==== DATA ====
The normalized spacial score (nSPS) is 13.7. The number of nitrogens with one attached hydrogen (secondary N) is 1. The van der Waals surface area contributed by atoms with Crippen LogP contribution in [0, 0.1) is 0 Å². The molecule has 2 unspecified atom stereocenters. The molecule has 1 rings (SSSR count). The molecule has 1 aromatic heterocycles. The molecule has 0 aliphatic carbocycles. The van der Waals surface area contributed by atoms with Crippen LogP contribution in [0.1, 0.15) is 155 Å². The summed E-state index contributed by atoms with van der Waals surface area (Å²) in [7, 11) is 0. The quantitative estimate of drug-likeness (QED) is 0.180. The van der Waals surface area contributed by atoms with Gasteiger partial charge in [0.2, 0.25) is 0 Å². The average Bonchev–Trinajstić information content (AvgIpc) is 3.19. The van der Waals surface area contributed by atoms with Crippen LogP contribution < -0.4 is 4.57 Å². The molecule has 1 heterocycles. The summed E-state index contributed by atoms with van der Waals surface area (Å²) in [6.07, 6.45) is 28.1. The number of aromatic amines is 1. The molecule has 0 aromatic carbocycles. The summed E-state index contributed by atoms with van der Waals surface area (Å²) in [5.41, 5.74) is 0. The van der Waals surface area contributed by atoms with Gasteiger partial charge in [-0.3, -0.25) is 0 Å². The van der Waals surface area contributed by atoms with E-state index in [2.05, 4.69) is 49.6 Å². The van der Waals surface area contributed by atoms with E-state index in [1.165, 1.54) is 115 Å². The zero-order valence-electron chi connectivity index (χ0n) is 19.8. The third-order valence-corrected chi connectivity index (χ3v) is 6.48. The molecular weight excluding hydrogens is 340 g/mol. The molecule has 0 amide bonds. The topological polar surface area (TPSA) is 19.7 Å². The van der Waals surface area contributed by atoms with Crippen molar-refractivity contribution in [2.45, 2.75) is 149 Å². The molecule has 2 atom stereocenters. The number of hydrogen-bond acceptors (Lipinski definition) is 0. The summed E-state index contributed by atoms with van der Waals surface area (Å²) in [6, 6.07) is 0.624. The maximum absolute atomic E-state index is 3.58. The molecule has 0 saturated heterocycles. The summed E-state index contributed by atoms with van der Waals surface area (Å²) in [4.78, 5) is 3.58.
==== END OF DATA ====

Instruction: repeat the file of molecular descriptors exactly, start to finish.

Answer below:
The normalized spacial score (nSPS) is 13.7. The number of nitrogens with one attached hydrogen (secondary N) is 1. The van der Waals surface area contributed by atoms with Crippen LogP contribution in [0, 0.1) is 0 Å². The molecule has 2 unspecified atom stereocenters. The molecule has 1 rings (SSSR count). The molecule has 1 aromatic heterocycles. The molecule has 0 aliphatic carbocycles. The van der Waals surface area contributed by atoms with Crippen LogP contribution in [0.1, 0.15) is 155 Å². The summed E-state index contributed by atoms with van der Waals surface area (Å²) in [7, 11) is 0. The quantitative estimate of drug-likeness (QED) is 0.180. The van der Waals surface area contributed by atoms with Gasteiger partial charge in [0.2, 0.25) is 0 Å². The average Bonchev–Trinajstić information content (AvgIpc) is 3.19. The van der Waals surface area contributed by atoms with Crippen LogP contribution < -0.4 is 4.57 Å². The molecule has 1 heterocycles. The summed E-state index contributed by atoms with van der Waals surface area (Å²) in [6.07, 6.45) is 28.1. The number of aromatic amines is 1. The molecule has 0 aromatic carbocycles. The summed E-state index contributed by atoms with van der Waals surface area (Å²) in [5.41, 5.74) is 0. The van der Waals surface area contributed by atoms with Gasteiger partial charge in [-0.3, -0.25) is 0 Å². The van der Waals surface area contributed by atoms with E-state index in [2.05, 4.69) is 49.6 Å². The van der Waals surface area contributed by atoms with E-state index in [1.165, 1.54) is 115 Å². The zero-order valence-electron chi connectivity index (χ0n) is 19.8. The third-order valence-corrected chi connectivity index (χ3v) is 6.48. The molecular weight excluding hydrogens is 340 g/mol. The molecule has 0 amide bonds. The topological polar surface area (TPSA) is 19.7 Å². The van der Waals surface area contributed by atoms with Crippen molar-refractivity contribution in [2.45, 2.75) is 149 Å². The molecule has 2 atom stereocenters. The number of hydrogen-bond acceptors (Lipinski definition) is 0. The summed E-state index contributed by atoms with van der Waals surface area (Å²) in [6, 6.07) is 0.624. The maximum absolute atomic E-state index is 3.58. The molecule has 0 saturated heterocycles. The summed E-state index contributed by atoms with van der Waals surface area (Å²) in [4.78, 5) is 3.58.